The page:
This question of intention needs to be examined much more precisely, because all of the other questions revolve around it. If I speak of awareness, consciousness, real "I", self remembering — in fact, practically anything – it all relates to intention, because to have an intention is to have an aim. And the aim is a direction, the direction in which one points one's attention.
In this way, first, there needs to be an attention — an attention in the body, in sensation, and an attention in emotion. These two attentions have to come together and be accompanied by the light of intelligence; and there has to be an organic intention, an organic aim that arises.
That is to say, it is not enough to have a sensation. The sensation must have an aim. And it isn't enough to have a feeling; the feeling must also have an aim. By having an aim, or an intention, I mean that these sensations and feelings must be pointed in a direction. They can't just exist willy-nilly, without any purpose. The whole point of inhabiting life is so that a purpose emerges; and the purpose must be pointed towards the good, that is, that which serves a higher presence.
I don't recall hearing anyone in the Gurdjieff work speak about having an organic intention before; and surely, if this point was well understood, it would have come up in the 30 years I have been around. An organic sensation, yes; this is spoken of. When it is spoken of, those who definitely understand the question in more than just a passing point of view generally agree that a sensation is not enough. What isn't spoken of is what would be enough; and this organic intention, this direction, is what is also necessary. It is necessary whether or not one has an organic sense of Being or an organic sense of Feeling — another subject I have not spoken about hardly at all, which deserves much further treatment — because each of the parts that participates in a move towards conscious labor and intentional suffering has to become organic. That is, "I" need to begin to see it from the point of view of it as a force in its own right, not a force which I invoke, create, or govern. If my real "I" develops in the least, it sees that these forces are independent — that is, there is a collective of parts that makes an effort, not just the one that says to me, "this is I." The organic sense of Being and the organic sense of Feeling need to each become a real "I" in their own right — and this brings the center of gravity of experience into more than one center.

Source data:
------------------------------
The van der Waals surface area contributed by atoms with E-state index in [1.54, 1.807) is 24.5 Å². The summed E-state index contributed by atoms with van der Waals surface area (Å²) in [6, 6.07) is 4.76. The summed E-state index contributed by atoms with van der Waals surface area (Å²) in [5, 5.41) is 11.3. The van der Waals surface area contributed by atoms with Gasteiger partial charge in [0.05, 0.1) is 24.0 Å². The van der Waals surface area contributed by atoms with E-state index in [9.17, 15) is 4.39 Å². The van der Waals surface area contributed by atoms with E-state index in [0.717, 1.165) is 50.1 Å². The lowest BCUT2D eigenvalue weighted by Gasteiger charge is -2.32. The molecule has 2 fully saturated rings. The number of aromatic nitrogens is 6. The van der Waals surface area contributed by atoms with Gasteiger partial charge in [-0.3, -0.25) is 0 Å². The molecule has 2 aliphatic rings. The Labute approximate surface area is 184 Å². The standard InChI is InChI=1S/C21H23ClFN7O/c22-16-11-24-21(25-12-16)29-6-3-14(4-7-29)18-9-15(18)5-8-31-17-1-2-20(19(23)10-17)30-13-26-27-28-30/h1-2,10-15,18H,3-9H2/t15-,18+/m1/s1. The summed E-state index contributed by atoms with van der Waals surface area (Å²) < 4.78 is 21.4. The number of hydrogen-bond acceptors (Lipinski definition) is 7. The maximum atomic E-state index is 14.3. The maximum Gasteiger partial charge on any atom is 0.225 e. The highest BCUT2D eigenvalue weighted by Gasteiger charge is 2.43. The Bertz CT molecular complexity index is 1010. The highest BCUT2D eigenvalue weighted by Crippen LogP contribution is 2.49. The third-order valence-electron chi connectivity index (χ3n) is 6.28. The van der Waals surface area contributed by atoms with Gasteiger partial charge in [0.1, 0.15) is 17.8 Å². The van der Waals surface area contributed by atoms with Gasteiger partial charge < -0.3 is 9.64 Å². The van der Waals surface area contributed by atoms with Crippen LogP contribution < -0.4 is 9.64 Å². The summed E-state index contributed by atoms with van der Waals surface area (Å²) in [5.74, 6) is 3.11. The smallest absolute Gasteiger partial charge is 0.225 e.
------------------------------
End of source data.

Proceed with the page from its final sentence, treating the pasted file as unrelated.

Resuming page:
This kind of work takes years to adjust to. One can have an enlightenment experience in which one has an extended stay in a widely elevated state, and still not understand all of the work that is necessary to get there, which takes years of research and inner introspection. Gifts like this come sometimes; but work needs to be done always, and relying on serendipity for inner development is never enough. Serendipity may be sufficient; but work is necessary. And without understanding these questions of sensation, feeling, and the importance of developing an organic, rooted, deeply vibrational sense of oneself, one does not begin to tiptoe up to the threshold where the real suffering that is necessary begins.
Of course, everyone wants to get things without suffering. This is, of course, quite impossible; but the disease infects all of us.